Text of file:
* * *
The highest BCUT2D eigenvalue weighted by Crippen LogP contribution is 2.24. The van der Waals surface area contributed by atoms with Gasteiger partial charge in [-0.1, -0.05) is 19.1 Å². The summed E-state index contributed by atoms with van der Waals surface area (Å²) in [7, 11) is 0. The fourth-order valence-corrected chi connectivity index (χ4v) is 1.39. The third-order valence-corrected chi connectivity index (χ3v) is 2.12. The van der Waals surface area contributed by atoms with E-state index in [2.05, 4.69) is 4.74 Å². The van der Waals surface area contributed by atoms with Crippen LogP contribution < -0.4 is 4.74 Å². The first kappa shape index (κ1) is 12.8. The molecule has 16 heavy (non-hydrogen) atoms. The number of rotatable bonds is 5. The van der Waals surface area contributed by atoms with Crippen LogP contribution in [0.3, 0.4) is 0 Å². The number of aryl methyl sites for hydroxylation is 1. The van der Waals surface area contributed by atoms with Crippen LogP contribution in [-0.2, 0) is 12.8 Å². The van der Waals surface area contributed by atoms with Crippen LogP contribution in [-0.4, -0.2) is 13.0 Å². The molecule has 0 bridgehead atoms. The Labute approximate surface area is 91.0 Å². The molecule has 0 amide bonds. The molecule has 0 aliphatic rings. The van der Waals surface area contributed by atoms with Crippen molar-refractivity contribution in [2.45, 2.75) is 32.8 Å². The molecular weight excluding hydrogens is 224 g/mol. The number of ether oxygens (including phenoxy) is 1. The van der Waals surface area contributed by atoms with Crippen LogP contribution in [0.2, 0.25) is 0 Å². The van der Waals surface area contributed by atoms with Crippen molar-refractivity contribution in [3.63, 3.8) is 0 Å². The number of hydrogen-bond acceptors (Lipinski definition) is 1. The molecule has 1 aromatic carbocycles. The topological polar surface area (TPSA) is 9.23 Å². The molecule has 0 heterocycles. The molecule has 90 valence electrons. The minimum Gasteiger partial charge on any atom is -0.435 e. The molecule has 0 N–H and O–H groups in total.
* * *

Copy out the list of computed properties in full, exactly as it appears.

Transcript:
The highest BCUT2D eigenvalue weighted by Crippen LogP contribution is 2.24. The van der Waals surface area contributed by atoms with Gasteiger partial charge in [-0.1, -0.05) is 19.1 Å². The summed E-state index contributed by atoms with van der Waals surface area (Å²) in [7, 11) is 0. The fourth-order valence-corrected chi connectivity index (χ4v) is 1.39. The third-order valence-corrected chi connectivity index (χ3v) is 2.12. The van der Waals surface area contributed by atoms with E-state index in [2.05, 4.69) is 4.74 Å². The van der Waals surface area contributed by atoms with Crippen LogP contribution < -0.4 is 4.74 Å². The first kappa shape index (κ1) is 12.8. The molecule has 16 heavy (non-hydrogen) atoms. The number of rotatable bonds is 5. The van der Waals surface area contributed by atoms with Crippen LogP contribution in [0.3, 0.4) is 0 Å². The number of aryl methyl sites for hydroxylation is 1. The van der Waals surface area contributed by atoms with Crippen LogP contribution in [-0.2, 0) is 12.8 Å². The van der Waals surface area contributed by atoms with Crippen LogP contribution in [-0.4, -0.2) is 13.0 Å². The molecule has 0 bridgehead atoms. The Labute approximate surface area is 91.0 Å². The molecule has 0 amide bonds. The molecule has 0 aliphatic rings. The van der Waals surface area contributed by atoms with Crippen molar-refractivity contribution in [2.45, 2.75) is 32.8 Å². The molecular weight excluding hydrogens is 224 g/mol. The number of ether oxygens (including phenoxy) is 1. The van der Waals surface area contributed by atoms with Crippen LogP contribution in [0.2, 0.25) is 0 Å². The van der Waals surface area contributed by atoms with Crippen molar-refractivity contribution in [3.63, 3.8) is 0 Å². The number of hydrogen-bond acceptors (Lipinski definition) is 1. The molecule has 1 aromatic carbocycles. The topological polar surface area (TPSA) is 9.23 Å². The molecule has 0 heterocycles. The molecule has 90 valence electrons. The minimum Gasteiger partial charge on any atom is -0.435 e. The molecule has 0 N–H and O–H groups in total.